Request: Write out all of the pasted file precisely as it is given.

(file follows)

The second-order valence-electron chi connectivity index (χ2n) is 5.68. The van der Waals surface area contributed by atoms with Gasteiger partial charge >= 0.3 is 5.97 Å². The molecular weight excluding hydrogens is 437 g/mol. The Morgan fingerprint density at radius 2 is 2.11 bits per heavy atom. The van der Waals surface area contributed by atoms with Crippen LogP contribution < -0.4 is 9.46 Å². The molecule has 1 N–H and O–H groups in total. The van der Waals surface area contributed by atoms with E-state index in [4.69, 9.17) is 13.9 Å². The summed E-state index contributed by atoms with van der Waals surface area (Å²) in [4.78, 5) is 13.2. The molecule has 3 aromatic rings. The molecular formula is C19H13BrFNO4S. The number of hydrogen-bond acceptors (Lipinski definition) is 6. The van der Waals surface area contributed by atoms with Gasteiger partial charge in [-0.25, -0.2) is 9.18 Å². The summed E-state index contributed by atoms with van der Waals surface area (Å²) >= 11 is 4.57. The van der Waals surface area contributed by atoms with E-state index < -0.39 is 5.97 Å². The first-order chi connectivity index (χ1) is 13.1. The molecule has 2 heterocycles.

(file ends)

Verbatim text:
The second-order valence-electron chi connectivity index (χ2n) is 5.68. The van der Waals surface area contributed by atoms with Gasteiger partial charge >= 0.3 is 5.97 Å². The molecular weight excluding hydrogens is 437 g/mol. The Morgan fingerprint density at radius 2 is 2.11 bits per heavy atom. The van der Waals surface area contributed by atoms with Crippen LogP contribution < -0.4 is 9.46 Å². The molecule has 1 N–H and O–H groups in total. The van der Waals surface area contributed by atoms with E-state index in [4.69, 9.17) is 13.9 Å². The summed E-state index contributed by atoms with van der Waals surface area (Å²) in [4.78, 5) is 13.2. The molecule has 3 aromatic rings. The molecular formula is C19H13BrFNO4S. The number of hydrogen-bond acceptors (Lipinski definition) is 6. The van der Waals surface area contributed by atoms with Gasteiger partial charge in [-0.25, -0.2) is 9.18 Å². The summed E-state index contributed by atoms with van der Waals surface area (Å²) >= 11 is 4.57. The van der Waals surface area contributed by atoms with E-state index < -0.39 is 5.97 Å². The first-order chi connectivity index (χ1) is 13.1. The molecule has 2 heterocycles.